I happened to arrive in Nicaragua's oldest city on Sept. 14, a day before the anniversary of Central American independence.

Upon checking into my hotel, La Gran Francia, a two-story building dating back nearly 500 years, the receptionist warned me that the next morning might get a bit festive. If I heard celebrating, he said, don't be alarmed. It's just the holiday in action, he said.

It seemed an odd warning — until morning arrived.

With curtains drawn tight and just a glint of golden light seeping through, I awoke to the sharp crack of drums. And then the roar of a crowd. And the bleating of horns and heaving of tubas. Had I slept strangely late and missed all the fun?

I fumbled for a clock and found that, nope, it was 7 a.m. — prime time, apparently, for celebrating Central American independence in colonial Nicaragua. I wiped the sleep from my eyes, found some coffee and walked down the block to join the gathering in Granada's historic square.

The whole town seemed to be there: boys in polo shirts, men already selling shaved ice from metal carts, teenage girls in matching green-and-white cheerleading outfits and women wearing long dresses and holding umbrellas to shield themselves from the sun.

The boys with the drums that had awakened me sat dressed in red-and-white uniforms at the edge of the town's handsome, historic cathedral, painted mustard yellow and receiving a steady flow of visitors.

By noon, the party was finished. But Granada's historic charms didn't end with the celebration; they endured around the clock.

One of the oldest European-settled cities in the Americas, Granada was founded by Francisco Hernandez de Cordoba (who named the town for his home in Spain) on the shores of Lake Nicaragua in 1524. The city grew into a center of trade and opulence as a conservative ruling class came to dominate the city.

The city clings tightly to those roots. Though relatively small, with a population of about 120,000, Granada remains among the most essential and vibrant examples of Central American history. The chains peppering the capital, Managua — TGI Friday's, the local Tip Top fast food chicken restaurant — are not here, thankfully. Instead, Granada boasts generations-old buildings of stucco and cement painted vivid rainbow hues: sherbet orange, lime green, deep grape and beyond.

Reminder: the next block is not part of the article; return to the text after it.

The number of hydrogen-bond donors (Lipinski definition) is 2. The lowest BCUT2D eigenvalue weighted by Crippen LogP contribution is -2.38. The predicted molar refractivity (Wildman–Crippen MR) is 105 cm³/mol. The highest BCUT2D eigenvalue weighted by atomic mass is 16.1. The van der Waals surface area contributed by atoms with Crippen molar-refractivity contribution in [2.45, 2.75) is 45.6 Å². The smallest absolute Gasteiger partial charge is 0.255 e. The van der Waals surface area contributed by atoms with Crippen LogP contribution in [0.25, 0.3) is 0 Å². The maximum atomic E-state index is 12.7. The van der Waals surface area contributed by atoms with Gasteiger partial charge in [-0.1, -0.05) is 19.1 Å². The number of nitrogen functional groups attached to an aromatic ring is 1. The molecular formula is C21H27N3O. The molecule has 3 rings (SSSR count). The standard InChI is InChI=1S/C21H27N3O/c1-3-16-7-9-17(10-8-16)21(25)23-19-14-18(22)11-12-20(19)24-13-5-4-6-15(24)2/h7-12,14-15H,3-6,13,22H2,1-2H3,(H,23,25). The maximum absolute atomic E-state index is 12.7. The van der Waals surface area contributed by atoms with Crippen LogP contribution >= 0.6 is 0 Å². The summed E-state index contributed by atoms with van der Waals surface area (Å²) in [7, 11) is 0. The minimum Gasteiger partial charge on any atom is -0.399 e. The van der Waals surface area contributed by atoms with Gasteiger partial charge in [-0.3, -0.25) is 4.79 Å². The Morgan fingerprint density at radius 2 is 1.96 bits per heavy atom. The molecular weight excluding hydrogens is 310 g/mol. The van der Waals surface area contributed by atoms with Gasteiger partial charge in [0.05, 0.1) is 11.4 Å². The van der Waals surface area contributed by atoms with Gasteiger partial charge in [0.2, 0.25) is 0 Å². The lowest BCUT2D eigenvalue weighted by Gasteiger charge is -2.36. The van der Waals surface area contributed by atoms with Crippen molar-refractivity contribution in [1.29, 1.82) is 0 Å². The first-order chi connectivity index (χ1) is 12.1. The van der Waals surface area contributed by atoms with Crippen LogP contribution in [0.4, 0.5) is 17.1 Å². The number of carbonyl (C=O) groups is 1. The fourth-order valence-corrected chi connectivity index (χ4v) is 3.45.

Without a modern construction boom to its name, much of Granada dates to the 1800s, including, for instance, both the hotels where I stayed: La Gran Francia and Mansion de Chocolate, which was built in 1860 as the home of former President Evaristo Carazo.

Even the city buses — former school buses imported from the United States — have been painted and refurbished to contribute to the worn-in vibe: trimmed with red and green and adorned with a colorful beach scene, New York Yankees logo, Bible verse or the Playboy bunny.

Not that I was missing it, but I asked a woman working at the hotel whether there was anything modern in the town.

"Maybe the supermarket with the sliding automatic doors," she said.

I asked if there was a movie theater.

"The one here is very antique," she said. "It is better to watch at home."

Yet, like anywhere else, Granada grinds with daily life. It's a relaxed, easygoing place, with life centered on the cathedral square, where you'll see far more locals than tourists socializing, getting their shoes shined and cooling off with shaved ice.

The streets surrounding it are a swarm of horses, scooters, motorcycles, cars, pedestrians and bicycles that are just as likely to carry two or three people as one.

Packed into a maze of narrow streets just off the downtown square, the town's market sees women carrying babies, hunched seniors, kids, infants, teens, everyone coming or going, buying or selling while bikes, cars, taxis and buses squeeze through the humanity. Raw chicken is for sale, as is cheese in large spongy blocks, produce, shoes, notebooks, clothes, electronics — anything, really.

Granada adds up to the sweet spot between hardscrabble and historic, with just enough tourism infrastructure to ensure that the hotels and restaurants make for a comfortable stay (while also offering world-class chocolate, coffee and rum).

The country gets about a sixth of the visitors of Costa Rica to the south, which keeps it far from being overrun by tourism. Granada is a tourist center for its proximity to attractions that include the Apoyo Lagoon Nature Reserve, Mombacho Volcano and the lake, which includes Ometepe, an island featuring two more volcanoes. But even spending just a couple of days in Granada on the way to the coast is worth the effort. It's a great walking city, both for the history and for contemporary life.

It even has a mighty little food scene.

Espressonista offers an eye-opening menu of fresh, creative dishes (the breakfast in particular is memorable) and makes a point to highlight the country's infant craft-beer scene. The Garden Cafe abounds with fresh, creative and vegetarian dishes and an eclectic menu throughout the day. And El Zaguan, a tourist steakhouse favorite, turns out to be quite worth the reputation and the fuss.

Between the history, the food, the colonial architecture and the gentle buzz of activity, the 7 a.m. Granada wake-up call became most welcome before long.